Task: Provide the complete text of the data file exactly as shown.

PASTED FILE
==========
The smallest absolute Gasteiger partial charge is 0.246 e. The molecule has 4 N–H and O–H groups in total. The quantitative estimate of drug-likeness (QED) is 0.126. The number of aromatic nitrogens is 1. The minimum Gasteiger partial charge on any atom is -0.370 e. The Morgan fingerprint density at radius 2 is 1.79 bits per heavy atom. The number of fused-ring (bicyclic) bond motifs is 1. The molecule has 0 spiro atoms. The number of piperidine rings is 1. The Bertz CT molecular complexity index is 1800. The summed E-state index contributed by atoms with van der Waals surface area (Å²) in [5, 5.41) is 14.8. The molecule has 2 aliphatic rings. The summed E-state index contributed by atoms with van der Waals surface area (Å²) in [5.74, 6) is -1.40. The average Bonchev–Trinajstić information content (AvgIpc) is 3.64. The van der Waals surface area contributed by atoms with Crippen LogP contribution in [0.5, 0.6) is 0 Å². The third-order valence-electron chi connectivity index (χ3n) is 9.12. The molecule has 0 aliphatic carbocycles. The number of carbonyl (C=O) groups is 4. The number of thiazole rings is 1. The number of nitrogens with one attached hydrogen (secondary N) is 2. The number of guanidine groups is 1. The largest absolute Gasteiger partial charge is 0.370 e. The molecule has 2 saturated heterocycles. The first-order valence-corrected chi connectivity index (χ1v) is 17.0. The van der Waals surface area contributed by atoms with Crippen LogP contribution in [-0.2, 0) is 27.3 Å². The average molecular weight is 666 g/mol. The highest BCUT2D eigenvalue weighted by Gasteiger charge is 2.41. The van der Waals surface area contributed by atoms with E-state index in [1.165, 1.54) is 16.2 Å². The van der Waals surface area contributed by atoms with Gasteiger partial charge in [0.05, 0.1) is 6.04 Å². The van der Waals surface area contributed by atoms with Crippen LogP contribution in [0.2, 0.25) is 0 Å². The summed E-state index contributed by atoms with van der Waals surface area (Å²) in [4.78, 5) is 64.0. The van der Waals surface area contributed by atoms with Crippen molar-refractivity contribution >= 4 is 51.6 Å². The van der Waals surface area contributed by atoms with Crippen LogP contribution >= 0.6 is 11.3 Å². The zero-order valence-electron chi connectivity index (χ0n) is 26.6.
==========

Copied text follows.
The smallest absolute Gasteiger partial charge is 0.246 e. The molecule has 4 N–H and O–H groups in total. The quantitative estimate of drug-likeness (QED) is 0.126. The number of aromatic nitrogens is 1. The minimum Gasteiger partial charge on any atom is -0.370 e. The Morgan fingerprint density at radius 2 is 1.79 bits per heavy atom. The number of fused-ring (bicyclic) bond motifs is 1. The molecule has 0 spiro atoms. The number of piperidine rings is 1. The Bertz CT molecular complexity index is 1800. The summed E-state index contributed by atoms with van der Waals surface area (Å²) in [5, 5.41) is 14.8. The molecule has 2 aliphatic rings. The summed E-state index contributed by atoms with van der Waals surface area (Å²) in [5.74, 6) is -1.40. The average Bonchev–Trinajstić information content (AvgIpc) is 3.64. The van der Waals surface area contributed by atoms with Crippen LogP contribution in [0.5, 0.6) is 0 Å². The third-order valence-electron chi connectivity index (χ3n) is 9.12. The molecule has 0 aliphatic carbocycles. The number of carbonyl (C=O) groups is 4. The number of thiazole rings is 1. The number of nitrogens with one attached hydrogen (secondary N) is 2. The number of guanidine groups is 1. The largest absolute Gasteiger partial charge is 0.370 e. The molecule has 2 saturated heterocycles. The first-order valence-corrected chi connectivity index (χ1v) is 17.0. The van der Waals surface area contributed by atoms with Crippen LogP contribution in [-0.2, 0) is 27.3 Å². The average molecular weight is 666 g/mol. The highest BCUT2D eigenvalue weighted by Gasteiger charge is 2.41. The van der Waals surface area contributed by atoms with E-state index in [1.165, 1.54) is 16.2 Å². The van der Waals surface area contributed by atoms with Gasteiger partial charge in [0.05, 0.1) is 6.04 Å². The van der Waals surface area contributed by atoms with Crippen LogP contribution in [0.2, 0.25) is 0 Å². The summed E-state index contributed by atoms with van der Waals surface area (Å²) in [4.78, 5) is 64.0. The van der Waals surface area contributed by atoms with Crippen molar-refractivity contribution >= 4 is 51.6 Å². The van der Waals surface area contributed by atoms with Crippen LogP contribution >= 0.6 is 11.3 Å². The zero-order valence-electron chi connectivity index (χ0n) is 26.6.